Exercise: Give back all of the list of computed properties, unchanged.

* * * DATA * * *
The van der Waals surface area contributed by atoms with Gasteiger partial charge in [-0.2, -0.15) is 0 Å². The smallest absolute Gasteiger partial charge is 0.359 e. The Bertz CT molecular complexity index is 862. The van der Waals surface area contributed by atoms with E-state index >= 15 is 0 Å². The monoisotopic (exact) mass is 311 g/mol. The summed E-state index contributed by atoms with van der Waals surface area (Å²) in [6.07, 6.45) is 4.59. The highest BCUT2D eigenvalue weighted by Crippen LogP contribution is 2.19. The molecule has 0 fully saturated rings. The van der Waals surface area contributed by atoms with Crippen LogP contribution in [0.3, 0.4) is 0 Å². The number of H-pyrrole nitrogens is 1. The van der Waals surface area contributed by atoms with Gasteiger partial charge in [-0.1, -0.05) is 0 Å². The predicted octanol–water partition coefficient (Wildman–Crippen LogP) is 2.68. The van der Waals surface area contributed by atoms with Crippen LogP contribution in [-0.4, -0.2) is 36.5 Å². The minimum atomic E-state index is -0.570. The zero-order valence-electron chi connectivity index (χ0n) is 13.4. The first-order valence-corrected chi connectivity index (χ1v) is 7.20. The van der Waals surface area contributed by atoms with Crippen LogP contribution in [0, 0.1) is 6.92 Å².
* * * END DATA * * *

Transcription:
The van der Waals surface area contributed by atoms with Gasteiger partial charge in [-0.2, -0.15) is 0 Å². The smallest absolute Gasteiger partial charge is 0.359 e. The Bertz CT molecular complexity index is 862. The van der Waals surface area contributed by atoms with E-state index >= 15 is 0 Å². The monoisotopic (exact) mass is 311 g/mol. The summed E-state index contributed by atoms with van der Waals surface area (Å²) in [6.07, 6.45) is 4.59. The highest BCUT2D eigenvalue weighted by Crippen LogP contribution is 2.19. The molecule has 0 fully saturated rings. The van der Waals surface area contributed by atoms with Crippen LogP contribution in [0.3, 0.4) is 0 Å². The number of H-pyrrole nitrogens is 1. The van der Waals surface area contributed by atoms with Gasteiger partial charge in [-0.1, -0.05) is 0 Å². The predicted octanol–water partition coefficient (Wildman–Crippen LogP) is 2.68. The van der Waals surface area contributed by atoms with Crippen LogP contribution in [-0.4, -0.2) is 36.5 Å². The minimum atomic E-state index is -0.570. The zero-order valence-electron chi connectivity index (χ0n) is 13.4. The first-order valence-corrected chi connectivity index (χ1v) is 7.20. The van der Waals surface area contributed by atoms with Crippen LogP contribution in [0, 0.1) is 6.92 Å².